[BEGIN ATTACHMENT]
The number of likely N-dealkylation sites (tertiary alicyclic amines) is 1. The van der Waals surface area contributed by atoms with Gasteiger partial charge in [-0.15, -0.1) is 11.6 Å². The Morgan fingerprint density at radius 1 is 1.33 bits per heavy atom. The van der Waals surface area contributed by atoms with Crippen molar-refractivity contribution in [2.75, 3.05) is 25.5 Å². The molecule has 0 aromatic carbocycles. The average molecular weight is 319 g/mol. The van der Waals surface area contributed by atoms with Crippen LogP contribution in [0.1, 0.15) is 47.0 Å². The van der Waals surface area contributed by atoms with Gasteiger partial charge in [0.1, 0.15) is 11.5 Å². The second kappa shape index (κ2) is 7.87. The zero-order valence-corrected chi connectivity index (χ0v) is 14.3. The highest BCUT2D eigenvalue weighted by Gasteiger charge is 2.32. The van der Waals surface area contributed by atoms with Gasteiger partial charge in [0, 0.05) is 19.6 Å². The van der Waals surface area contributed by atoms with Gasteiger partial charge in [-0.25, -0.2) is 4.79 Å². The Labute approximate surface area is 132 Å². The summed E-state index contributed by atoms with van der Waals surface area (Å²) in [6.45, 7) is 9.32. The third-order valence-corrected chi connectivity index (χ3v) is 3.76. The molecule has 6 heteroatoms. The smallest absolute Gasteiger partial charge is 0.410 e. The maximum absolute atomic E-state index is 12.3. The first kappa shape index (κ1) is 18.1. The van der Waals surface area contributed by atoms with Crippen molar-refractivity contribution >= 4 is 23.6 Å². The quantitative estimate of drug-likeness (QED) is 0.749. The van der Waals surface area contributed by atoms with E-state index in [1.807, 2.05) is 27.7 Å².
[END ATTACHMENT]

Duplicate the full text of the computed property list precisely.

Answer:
The number of likely N-dealkylation sites (tertiary alicyclic amines) is 1. The van der Waals surface area contributed by atoms with Gasteiger partial charge in [-0.15, -0.1) is 11.6 Å². The Morgan fingerprint density at radius 1 is 1.33 bits per heavy atom. The van der Waals surface area contributed by atoms with Crippen molar-refractivity contribution in [2.75, 3.05) is 25.5 Å². The molecule has 0 aromatic carbocycles. The average molecular weight is 319 g/mol. The van der Waals surface area contributed by atoms with Crippen LogP contribution in [0.1, 0.15) is 47.0 Å². The van der Waals surface area contributed by atoms with Gasteiger partial charge in [0.1, 0.15) is 11.5 Å². The second kappa shape index (κ2) is 7.87. The zero-order valence-corrected chi connectivity index (χ0v) is 14.3. The highest BCUT2D eigenvalue weighted by Gasteiger charge is 2.32. The van der Waals surface area contributed by atoms with Gasteiger partial charge in [0, 0.05) is 19.6 Å². The van der Waals surface area contributed by atoms with Gasteiger partial charge in [-0.25, -0.2) is 4.79 Å². The Labute approximate surface area is 132 Å². The summed E-state index contributed by atoms with van der Waals surface area (Å²) in [6.45, 7) is 9.32. The third-order valence-corrected chi connectivity index (χ3v) is 3.76. The molecule has 6 heteroatoms. The smallest absolute Gasteiger partial charge is 0.410 e. The maximum absolute atomic E-state index is 12.3. The first kappa shape index (κ1) is 18.1. The van der Waals surface area contributed by atoms with Crippen molar-refractivity contribution >= 4 is 23.6 Å². The quantitative estimate of drug-likeness (QED) is 0.749. The van der Waals surface area contributed by atoms with E-state index in [1.807, 2.05) is 27.7 Å².